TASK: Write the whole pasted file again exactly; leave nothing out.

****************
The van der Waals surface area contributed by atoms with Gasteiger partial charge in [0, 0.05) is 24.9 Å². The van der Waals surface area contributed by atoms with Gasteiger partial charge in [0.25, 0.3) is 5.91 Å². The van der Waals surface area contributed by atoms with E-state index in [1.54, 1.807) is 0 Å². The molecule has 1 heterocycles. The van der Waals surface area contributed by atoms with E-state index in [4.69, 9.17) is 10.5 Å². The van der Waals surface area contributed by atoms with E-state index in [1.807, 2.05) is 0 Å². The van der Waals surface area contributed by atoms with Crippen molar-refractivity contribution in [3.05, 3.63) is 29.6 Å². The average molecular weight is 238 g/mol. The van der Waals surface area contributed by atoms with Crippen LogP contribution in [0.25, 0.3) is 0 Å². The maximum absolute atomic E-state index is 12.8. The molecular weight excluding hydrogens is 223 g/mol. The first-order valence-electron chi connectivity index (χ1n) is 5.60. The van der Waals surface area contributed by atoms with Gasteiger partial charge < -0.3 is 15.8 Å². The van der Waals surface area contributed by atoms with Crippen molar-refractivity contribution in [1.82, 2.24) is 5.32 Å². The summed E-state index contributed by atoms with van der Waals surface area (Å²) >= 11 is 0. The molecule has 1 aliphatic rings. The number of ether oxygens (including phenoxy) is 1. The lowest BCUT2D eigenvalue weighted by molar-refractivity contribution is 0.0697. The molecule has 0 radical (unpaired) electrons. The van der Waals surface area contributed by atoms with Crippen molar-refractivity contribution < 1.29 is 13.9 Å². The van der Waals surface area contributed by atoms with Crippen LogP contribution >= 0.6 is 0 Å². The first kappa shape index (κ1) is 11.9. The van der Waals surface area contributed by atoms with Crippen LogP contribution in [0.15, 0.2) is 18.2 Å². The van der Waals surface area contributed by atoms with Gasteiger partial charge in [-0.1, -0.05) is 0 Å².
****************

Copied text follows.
The van der Waals surface area contributed by atoms with Gasteiger partial charge in [0, 0.05) is 24.9 Å². The van der Waals surface area contributed by atoms with Gasteiger partial charge in [0.25, 0.3) is 5.91 Å². The van der Waals surface area contributed by atoms with E-state index in [1.54, 1.807) is 0 Å². The molecule has 1 heterocycles. The van der Waals surface area contributed by atoms with E-state index in [4.69, 9.17) is 10.5 Å². The van der Waals surface area contributed by atoms with E-state index in [1.807, 2.05) is 0 Å². The van der Waals surface area contributed by atoms with Crippen molar-refractivity contribution in [3.05, 3.63) is 29.6 Å². The average molecular weight is 238 g/mol. The van der Waals surface area contributed by atoms with Crippen LogP contribution in [0.25, 0.3) is 0 Å². The maximum absolute atomic E-state index is 12.8. The molecular weight excluding hydrogens is 223 g/mol. The first-order valence-electron chi connectivity index (χ1n) is 5.60. The van der Waals surface area contributed by atoms with Gasteiger partial charge < -0.3 is 15.8 Å². The van der Waals surface area contributed by atoms with Crippen molar-refractivity contribution in [1.82, 2.24) is 5.32 Å². The summed E-state index contributed by atoms with van der Waals surface area (Å²) >= 11 is 0. The molecule has 1 aliphatic rings. The number of ether oxygens (including phenoxy) is 1. The lowest BCUT2D eigenvalue weighted by molar-refractivity contribution is 0.0697. The molecule has 0 radical (unpaired) electrons. The van der Waals surface area contributed by atoms with Crippen molar-refractivity contribution < 1.29 is 13.9 Å². The van der Waals surface area contributed by atoms with Crippen LogP contribution >= 0.6 is 0 Å². The first kappa shape index (κ1) is 11.9. The van der Waals surface area contributed by atoms with Crippen LogP contribution in [0.15, 0.2) is 18.2 Å². The van der Waals surface area contributed by atoms with Gasteiger partial charge in [-0.1, -0.05) is 0 Å².